Supports a PNG transparency

Partial and full transparency for GIF and PNG

There are significant differences between the GIF and PNG formats in terms of transparency support. While the GIF format only supports completely transparent pixels, the PNG format can also display partial transparencies using an additional alpha channel.

The following illustrations are intended to demonstrate the difference between full and partial transparency. Figure 1 shows a raster graphic in PNG format, the raster pixels of which are partially made transparent via the alpha channel. A black and blue striped image is integrated into the style sheet behind the PNG image. The background partly shines through, depending on how strong the transparency is in the image. If you move the mouse over the picture, the background is hidden and the picture shows its transparency on the white background of the page. If you have not activated JavaScript, just click with the right mouse button on the picture and display the picture in a new window.

The associated PNG file is quite large at over 22 kilobytes. However, this is due to the fact that a wealth of transparency data is stored here and ultimately there are no large areas of the same color. This is only about the demonstration of the possibilities given by the partial transparency - in practice, of course, the PNG format is not suitable for such images.

Fig. 1: Partial transparency using PNG-coded raster graphics

Unlike the first picture, Figure 2 shows the same picture in GIF format. As already mentioned, there is only binary transparency here - either the background shines through or it doesn't. The result is that the background in the middle, where the degree of transparency has reached a certain threshold value, shines through completely, while in the edge areas there is no longer any transparency.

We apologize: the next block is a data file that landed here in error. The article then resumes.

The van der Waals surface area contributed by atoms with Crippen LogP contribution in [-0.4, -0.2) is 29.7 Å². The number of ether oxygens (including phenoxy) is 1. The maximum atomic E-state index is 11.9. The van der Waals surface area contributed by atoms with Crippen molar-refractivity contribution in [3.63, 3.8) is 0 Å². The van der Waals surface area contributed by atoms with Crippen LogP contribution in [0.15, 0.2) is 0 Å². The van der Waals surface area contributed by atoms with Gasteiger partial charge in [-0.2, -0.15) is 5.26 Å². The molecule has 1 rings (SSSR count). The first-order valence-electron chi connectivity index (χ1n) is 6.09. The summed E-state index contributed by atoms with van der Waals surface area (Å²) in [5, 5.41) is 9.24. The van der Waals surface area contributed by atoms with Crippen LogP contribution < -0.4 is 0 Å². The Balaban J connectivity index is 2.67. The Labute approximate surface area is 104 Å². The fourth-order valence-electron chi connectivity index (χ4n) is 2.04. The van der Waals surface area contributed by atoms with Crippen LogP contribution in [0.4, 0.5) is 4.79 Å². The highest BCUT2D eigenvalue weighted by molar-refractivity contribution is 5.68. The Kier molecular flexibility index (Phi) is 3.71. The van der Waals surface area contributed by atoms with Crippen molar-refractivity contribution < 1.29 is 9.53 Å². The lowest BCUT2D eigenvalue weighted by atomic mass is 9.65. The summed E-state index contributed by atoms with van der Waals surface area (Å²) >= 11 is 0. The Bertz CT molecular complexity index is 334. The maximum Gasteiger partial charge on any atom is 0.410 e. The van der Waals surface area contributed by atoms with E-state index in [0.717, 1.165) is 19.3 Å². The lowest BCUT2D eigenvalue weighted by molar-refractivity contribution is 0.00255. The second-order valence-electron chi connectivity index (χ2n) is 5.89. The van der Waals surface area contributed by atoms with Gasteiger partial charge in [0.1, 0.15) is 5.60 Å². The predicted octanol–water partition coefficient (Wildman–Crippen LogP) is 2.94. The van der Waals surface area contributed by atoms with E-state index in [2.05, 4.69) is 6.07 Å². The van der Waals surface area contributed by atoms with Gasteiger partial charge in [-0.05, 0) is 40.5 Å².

Fig. 2: Transparency in GIF images

For comparison, Figure 3 shows the loss of quality that occurs when the two images are superimposed and then saved as a GIF file. Due to the reduction of the color values, the flowing transitions are left by the wayside.

Fig. 3: Reduction of the color palette and the effects on the image quality

Figure 4 shows the combined image again in the form of a JPG image. If the website is rendered by Internet Explorer 6 or another browser that does not support the PNG format, this image also shows how the overlaid images from the first illustration should look. Since the image material complies with the properties of the JPG format, the smallest file size is achieved here with very good quality.

Fig. 4: Foreground and background as JPG file

Even if the file size of the PNG image from the first example does not suggest this: For the right image material, the use of the PNG format can be extremely effective both in terms of quality and in terms of the size of the image files. Since partially transparent PNG images can be positioned as desired while maintaining the desired effect, there is a pleasant side effect when maintaining a website: You do not have to resort to image editing as often when changing the layout.

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